HK Magazine: How does Toilet Rush work?
Director of Nuthon Solutions Ltd. Leo To created Toilet Rush, a mobile toilet finder and one of the most popular apps in the city. He talks to Celine Lau.
HK Magazine: How did you come up with the idea of inventing a waterproof Bluetooth headset?
John Mak: I realized that the Bluetooth market had a lot of potential when I was in my old job. I had to take a lot of calls outside office hours, and it didn’t make sense to me that I couldn’t take my phone out at the beach, lest it got wet. There wasn’t a Bluetooth headset you could swim with, so I decided to create one.
HK: What was the greatest challenge in the process?
Electric engineer John Mak quit his job to create BFU, the world’s first waterproof Bluetooth headset, so you can listen to music while you swim. Compatible with all mobile phones, its battery can last up to 13 hours. He talks to Jaime Chu about his aquatic adventures.
HK Magazine: Tell us about Onemin?
Elvis Yu: Rather than just having a boring clock on your iPhone or desktop, the Onemin application shows a photo of a different Hong Kong person for every minute of the day. That means 1,440 different photos for a day! It’s based on the idea of the human clock which has become popular around the world but we are the pioneers in Hong Kong. We roam the streets and ask people to hold a board telling the time then we take a picture of them.
The website humanclock.com features people from around the world taking odd and interesting photos of themselves telling the time. Inspired by the phenomenon, 22-year-old Elvis Yu launched Onemin, an application for iPhone and desktop that shows Hong Kong people telling the time. He talks to Minnie Li about famous faces, heroes and embarrassing moments.
We all love our “toy” cameras. And when we say “toy,” we mean the little LOMO and other Russian gadget cameras we’ve loved using throughout the years. They take unique images, and they encourage you to just shoot whatever you want to shoot, which really should be the way to take photographs when travelling. Anyway, we still love the folks over at LOMO (at least two of us at HK Magazine are guilty of owning multiple cameras from the brand) but recently many are using an iPhone app called Hipstamatic (hipstamaticapp.com).
iPhones are so out. Japan mobiles are hot now. Here are our fav’rites.
SoftBank Aquos Shot 933SH
Tech specs: As the name suggests, the highlight of this phone is its camera. It contains a variety of functions such as a touch-screen control (including a finger sliding motion for focusing and zooming), automatic scene recognition, Chase Focus (motion detecting and focusing) and a 10 megapixel CCD. In case you’re wondering what the last thing meant, let’s just say it makes a lot of digital cameras on the market look stupid.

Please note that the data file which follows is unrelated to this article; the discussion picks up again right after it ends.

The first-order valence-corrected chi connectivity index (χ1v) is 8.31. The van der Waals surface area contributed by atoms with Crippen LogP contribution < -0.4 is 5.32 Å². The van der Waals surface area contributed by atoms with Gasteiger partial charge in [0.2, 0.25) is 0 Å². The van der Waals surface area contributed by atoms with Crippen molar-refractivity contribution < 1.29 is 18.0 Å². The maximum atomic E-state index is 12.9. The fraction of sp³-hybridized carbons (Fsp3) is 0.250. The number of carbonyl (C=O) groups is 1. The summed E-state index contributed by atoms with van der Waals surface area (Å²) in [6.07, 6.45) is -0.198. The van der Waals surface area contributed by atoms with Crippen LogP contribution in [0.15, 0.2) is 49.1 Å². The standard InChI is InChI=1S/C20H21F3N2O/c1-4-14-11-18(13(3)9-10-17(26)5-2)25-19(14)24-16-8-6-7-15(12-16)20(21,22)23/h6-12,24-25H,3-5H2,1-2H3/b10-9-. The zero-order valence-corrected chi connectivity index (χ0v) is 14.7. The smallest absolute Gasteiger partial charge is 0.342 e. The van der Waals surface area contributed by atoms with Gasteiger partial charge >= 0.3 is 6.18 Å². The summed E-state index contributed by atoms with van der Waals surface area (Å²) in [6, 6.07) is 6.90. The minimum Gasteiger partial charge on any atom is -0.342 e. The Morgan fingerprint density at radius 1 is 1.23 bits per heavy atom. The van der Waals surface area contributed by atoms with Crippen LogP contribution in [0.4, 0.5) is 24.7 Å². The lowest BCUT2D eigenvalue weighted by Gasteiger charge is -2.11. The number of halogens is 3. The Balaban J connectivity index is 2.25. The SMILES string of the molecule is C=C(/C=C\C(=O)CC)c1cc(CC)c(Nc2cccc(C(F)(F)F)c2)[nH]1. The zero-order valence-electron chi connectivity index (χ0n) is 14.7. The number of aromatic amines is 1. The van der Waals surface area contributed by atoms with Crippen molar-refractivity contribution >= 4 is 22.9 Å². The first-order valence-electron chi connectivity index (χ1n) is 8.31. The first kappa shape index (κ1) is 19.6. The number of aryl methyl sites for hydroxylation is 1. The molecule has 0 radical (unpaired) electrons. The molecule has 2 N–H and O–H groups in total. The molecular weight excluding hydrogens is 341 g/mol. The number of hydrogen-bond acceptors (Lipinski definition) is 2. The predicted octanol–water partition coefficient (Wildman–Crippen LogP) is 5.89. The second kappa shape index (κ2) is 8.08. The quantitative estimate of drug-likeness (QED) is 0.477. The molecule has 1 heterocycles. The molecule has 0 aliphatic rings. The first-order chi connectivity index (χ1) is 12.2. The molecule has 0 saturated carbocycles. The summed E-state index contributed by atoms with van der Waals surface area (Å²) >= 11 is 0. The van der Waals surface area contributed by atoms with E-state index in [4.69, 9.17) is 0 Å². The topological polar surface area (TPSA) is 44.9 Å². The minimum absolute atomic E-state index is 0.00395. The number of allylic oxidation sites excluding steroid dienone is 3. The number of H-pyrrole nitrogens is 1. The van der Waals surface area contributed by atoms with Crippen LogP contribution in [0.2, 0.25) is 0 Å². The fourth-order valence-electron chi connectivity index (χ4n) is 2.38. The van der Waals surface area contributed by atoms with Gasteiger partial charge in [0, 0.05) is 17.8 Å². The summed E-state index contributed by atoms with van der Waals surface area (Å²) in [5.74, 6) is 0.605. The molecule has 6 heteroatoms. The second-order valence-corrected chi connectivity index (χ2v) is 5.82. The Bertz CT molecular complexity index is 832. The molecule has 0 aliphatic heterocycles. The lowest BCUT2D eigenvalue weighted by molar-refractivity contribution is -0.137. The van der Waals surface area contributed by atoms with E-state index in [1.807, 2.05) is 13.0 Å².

Richard Otsuki rounds up the hippest mobile phones from Japan.
Good things come in small packages, so the saying goes, and the demand for slimmer, lighter laptops has seen the popularity of “netbooks” growing rapidly. The reduction in size doesn’t necessarily translate into a reduction in functionality. Most netbooks come with built-in wireless and USB ports and the usual peripherals. That said, some of the more petite models have shunned DVD/CD drives to stay light. So when shopping around for a netbook, it’s important to consider just what your needs are.
We love netbooks: the slighter, lighter and cheaper brother to the laptop. Tim Pritchard picks the best.
HK Magazine: How did you score such a cool job?
Joel Chung: I actually recommended myself for it. I got in touch with the Polaroid company just because I wanted to get a deal bulk-buying film. Then I thought, why don’t I send them my work and see what they think about it? I did and then they invited me to be their camera tester. I’ve been doing it for three years.
Photographer Joel Chung is the envy of his fellow Polaroid fanatics—three years ago, he was appointed by the Polaroid Company as the official “tester” for their prototype cameras in Asia. He talks to June Ng about the beauty of instant photography and the dangers involved in capturing street life.
What with our current economic climate, cutting costs is not so much a choice as it is a necessity—whether it’s buying groceries in bulk, weekends out at 7-Eleven or selling off old furniture, we’re all saving where we can. But when it comes to your toys, who says you can’t have your media and play it too? Here we present cost-cutting methods to manage your geek lifestyle.
Your paycheck has shriveled. Your portfolio has tanked. And all of a sudden, that daily Starbucks and monthly gym membership are looking like outrageous extravagances. But just because we’re living through a global economic crisis doesn’t mean we have to settle for less. In this issue of HK Magazine we source the best deals around town. Read on immediately for easy tips on living large for little cash.
Recession got you down? Follow our guide to luxury on a budget.
Them Japanese folks love old stuff, and Tokyoflash is no exception, being the last word when it comes to kitschy-cool watches. The Barcode model takes the cake when it comes to retro-chic—based on the 60s revival of the 30s streamline moderne period, it’s probably the best post-post-modern thing you could slap on your wrist.
Buy it: $1,085 locally from www.100milligrams.com.
As the world crumbles around us, why not forget your troubles and jump back into the coolest era ever with these groovy gadgets.